Before Luther they existed at least 17 German versions of the Bible. The great reformer, however, wanted to make a version that was more in line with the ”feel” of the German people and that it was also derived from the original sources. He did not translate the Vulgate, but he went back more than anything else to the Greek and Hebrew text proposed by Erasmus in 1516. The language used was the German chancery and the Bohemian-Luxembourgish one, enriched by the vulgar talk of its people. Exemplary, to understand his way of translating, his ”Message about translate” of the 1530. God's word, directed at all, it must be understood by all. It is not about, Luther says, to wonder how Latin should be transferred into German, rather ”questioning the mother at home, children on the street, the people at the market”.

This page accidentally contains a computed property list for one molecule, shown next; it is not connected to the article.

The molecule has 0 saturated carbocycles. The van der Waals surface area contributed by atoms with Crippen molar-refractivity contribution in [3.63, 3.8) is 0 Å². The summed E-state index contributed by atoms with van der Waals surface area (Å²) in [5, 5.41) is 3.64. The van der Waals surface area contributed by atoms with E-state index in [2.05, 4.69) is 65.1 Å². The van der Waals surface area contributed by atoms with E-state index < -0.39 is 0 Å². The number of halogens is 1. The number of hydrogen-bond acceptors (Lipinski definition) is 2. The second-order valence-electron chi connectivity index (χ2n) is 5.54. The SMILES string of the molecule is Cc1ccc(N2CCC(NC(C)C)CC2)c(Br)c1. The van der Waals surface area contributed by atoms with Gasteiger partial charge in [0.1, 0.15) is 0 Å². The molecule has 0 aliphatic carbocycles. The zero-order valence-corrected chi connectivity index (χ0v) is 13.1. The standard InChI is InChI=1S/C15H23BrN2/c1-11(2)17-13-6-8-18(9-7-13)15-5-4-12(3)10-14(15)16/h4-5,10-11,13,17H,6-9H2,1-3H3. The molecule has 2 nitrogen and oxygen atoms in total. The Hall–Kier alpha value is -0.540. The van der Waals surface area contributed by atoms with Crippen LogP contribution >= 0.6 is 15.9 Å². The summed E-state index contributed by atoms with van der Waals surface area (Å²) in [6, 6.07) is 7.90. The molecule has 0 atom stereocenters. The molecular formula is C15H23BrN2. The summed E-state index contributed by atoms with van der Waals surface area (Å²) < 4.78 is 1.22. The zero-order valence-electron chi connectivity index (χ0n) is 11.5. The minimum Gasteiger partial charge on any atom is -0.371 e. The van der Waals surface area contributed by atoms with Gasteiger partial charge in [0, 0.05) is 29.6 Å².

In 1534, edita da Luft a Wittemberg, the complete translation of the Bible came out. It is not entirely attributable to Luther, who actually got help from the most talented philologists of the time, many of them his friends: Melantone over all. The result was a masterpiece of Germanic literature, rather, the very birth of that literature, so much so that it has been said that Luther's Bible is for German literature what Dante's Comedy is for Italian literature.